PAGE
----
As we anticipate the July 14 New Horizons Pluto flyby, in new images published by the mission team on Wednesday, the small world has revealed it has two faces.
The pictures coming back from NASA’s Pluto-bound New Horizons spacecraft are still fuzzy, but they reveal a startling fact about the unexplored, icy world: it has a different color than its co-orbiting partner, Charon.
Armed with a NASA online app and a little imagination, you can see for yourself how bright noon on Pluto actually is.
As NASA's New Horizons spacecraft careens through the solar system with Pluto in its cross-hairs, new detail in the dwarf planet's surface is popping into view at an ever increasing rate.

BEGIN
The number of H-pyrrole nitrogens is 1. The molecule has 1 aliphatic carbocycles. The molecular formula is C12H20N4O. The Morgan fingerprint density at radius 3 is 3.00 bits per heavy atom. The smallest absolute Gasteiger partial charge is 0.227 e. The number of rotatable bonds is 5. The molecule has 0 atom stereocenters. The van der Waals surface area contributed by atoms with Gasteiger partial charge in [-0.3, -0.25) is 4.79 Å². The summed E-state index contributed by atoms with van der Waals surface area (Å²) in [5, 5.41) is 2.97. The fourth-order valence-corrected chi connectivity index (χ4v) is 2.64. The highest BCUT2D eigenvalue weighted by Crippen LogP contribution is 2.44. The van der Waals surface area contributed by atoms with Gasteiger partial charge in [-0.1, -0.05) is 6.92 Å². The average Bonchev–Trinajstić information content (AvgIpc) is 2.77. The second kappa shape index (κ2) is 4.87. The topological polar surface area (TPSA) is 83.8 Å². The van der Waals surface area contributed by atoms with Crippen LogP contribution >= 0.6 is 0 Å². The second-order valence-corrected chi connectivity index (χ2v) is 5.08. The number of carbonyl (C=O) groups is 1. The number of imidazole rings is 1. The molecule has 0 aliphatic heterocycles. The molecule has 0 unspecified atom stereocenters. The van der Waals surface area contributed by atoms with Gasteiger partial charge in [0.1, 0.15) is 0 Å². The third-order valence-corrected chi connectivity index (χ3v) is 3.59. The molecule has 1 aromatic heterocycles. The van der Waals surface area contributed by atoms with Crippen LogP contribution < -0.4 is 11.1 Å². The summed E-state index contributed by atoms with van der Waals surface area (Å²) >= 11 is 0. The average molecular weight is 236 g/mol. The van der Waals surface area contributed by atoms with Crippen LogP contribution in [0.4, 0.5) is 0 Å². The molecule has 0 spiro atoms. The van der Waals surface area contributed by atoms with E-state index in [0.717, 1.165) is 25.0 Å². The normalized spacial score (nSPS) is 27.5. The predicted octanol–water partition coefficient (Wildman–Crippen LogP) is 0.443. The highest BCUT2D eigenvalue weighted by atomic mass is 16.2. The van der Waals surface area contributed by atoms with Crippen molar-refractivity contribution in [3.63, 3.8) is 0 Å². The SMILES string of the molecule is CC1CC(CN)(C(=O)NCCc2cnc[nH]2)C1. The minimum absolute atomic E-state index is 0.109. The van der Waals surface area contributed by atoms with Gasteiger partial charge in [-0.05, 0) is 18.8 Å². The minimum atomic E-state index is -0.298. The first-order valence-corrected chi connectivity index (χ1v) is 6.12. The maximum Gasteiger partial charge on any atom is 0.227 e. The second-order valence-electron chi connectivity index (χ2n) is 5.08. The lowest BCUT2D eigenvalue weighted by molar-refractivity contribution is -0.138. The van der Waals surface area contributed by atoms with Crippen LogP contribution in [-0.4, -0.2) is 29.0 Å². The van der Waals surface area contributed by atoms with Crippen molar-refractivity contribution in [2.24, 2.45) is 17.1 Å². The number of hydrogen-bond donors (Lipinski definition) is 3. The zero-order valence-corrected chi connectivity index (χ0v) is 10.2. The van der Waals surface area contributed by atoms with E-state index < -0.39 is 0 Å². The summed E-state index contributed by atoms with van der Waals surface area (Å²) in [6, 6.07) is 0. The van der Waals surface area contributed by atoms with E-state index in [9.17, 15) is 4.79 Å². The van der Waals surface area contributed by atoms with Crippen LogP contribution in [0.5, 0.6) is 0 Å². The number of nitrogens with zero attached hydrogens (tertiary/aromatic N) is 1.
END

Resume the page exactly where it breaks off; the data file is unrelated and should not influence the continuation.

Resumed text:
NASA's New Horizons team have pored over observational data beamed back to Earth from the speeding spacecraft and concluded, at least for now, the coast is clear for a flyby of dwarf planet Pluto.
As NASA's New Horizons spacecraft blasts closer to Pluto at a pace of 750,000 miles per day, increasingly detailed images are beginning to come our way.
Having already discerned the dwarf planet has distinct surface features, NASA's New Horizons mission has now spotted not just Pluto's largest moons, but the smallest natural satellites too.
In the latest series of observations beamed back from NASA's New Horizons spacecraft, surface features are becoming evident including the stunning revelation that Pluto may possess a polar ice cap.
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